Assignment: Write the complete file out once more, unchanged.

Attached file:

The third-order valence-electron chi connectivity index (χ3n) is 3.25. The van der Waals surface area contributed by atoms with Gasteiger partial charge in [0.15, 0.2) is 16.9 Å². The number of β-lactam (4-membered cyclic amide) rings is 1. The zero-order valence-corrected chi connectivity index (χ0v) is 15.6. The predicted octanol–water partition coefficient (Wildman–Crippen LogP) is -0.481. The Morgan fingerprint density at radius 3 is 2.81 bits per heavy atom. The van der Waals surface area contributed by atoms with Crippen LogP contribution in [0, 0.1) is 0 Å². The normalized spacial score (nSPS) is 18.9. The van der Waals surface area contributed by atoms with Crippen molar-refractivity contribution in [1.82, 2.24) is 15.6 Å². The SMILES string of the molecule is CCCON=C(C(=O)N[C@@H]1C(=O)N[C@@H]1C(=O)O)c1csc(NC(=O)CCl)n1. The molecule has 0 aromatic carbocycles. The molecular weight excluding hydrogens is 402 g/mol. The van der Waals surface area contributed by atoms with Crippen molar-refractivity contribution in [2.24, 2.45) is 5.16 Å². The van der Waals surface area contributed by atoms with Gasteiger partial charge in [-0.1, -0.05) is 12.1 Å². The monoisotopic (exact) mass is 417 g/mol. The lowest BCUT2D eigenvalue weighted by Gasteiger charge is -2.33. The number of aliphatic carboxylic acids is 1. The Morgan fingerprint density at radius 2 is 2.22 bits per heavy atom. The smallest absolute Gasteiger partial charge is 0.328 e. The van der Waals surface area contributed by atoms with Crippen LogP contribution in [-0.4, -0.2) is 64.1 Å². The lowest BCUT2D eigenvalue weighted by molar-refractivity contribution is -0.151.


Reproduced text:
The third-order valence-electron chi connectivity index (χ3n) is 3.25. The van der Waals surface area contributed by atoms with Gasteiger partial charge in [0.15, 0.2) is 16.9 Å². The number of β-lactam (4-membered cyclic amide) rings is 1. The zero-order valence-corrected chi connectivity index (χ0v) is 15.6. The predicted octanol–water partition coefficient (Wildman–Crippen LogP) is -0.481. The Morgan fingerprint density at radius 3 is 2.81 bits per heavy atom. The van der Waals surface area contributed by atoms with Crippen LogP contribution in [0, 0.1) is 0 Å². The normalized spacial score (nSPS) is 18.9. The van der Waals surface area contributed by atoms with Crippen molar-refractivity contribution in [1.82, 2.24) is 15.6 Å². The SMILES string of the molecule is CCCON=C(C(=O)N[C@@H]1C(=O)N[C@@H]1C(=O)O)c1csc(NC(=O)CCl)n1. The molecule has 0 aromatic carbocycles. The molecular weight excluding hydrogens is 402 g/mol. The van der Waals surface area contributed by atoms with Crippen molar-refractivity contribution in [2.24, 2.45) is 5.16 Å². The van der Waals surface area contributed by atoms with Gasteiger partial charge in [-0.1, -0.05) is 12.1 Å². The monoisotopic (exact) mass is 417 g/mol. The lowest BCUT2D eigenvalue weighted by Gasteiger charge is -2.33. The number of aliphatic carboxylic acids is 1. The Morgan fingerprint density at radius 2 is 2.22 bits per heavy atom. The smallest absolute Gasteiger partial charge is 0.328 e. The van der Waals surface area contributed by atoms with Crippen LogP contribution in [-0.4, -0.2) is 64.1 Å². The lowest BCUT2D eigenvalue weighted by molar-refractivity contribution is -0.151.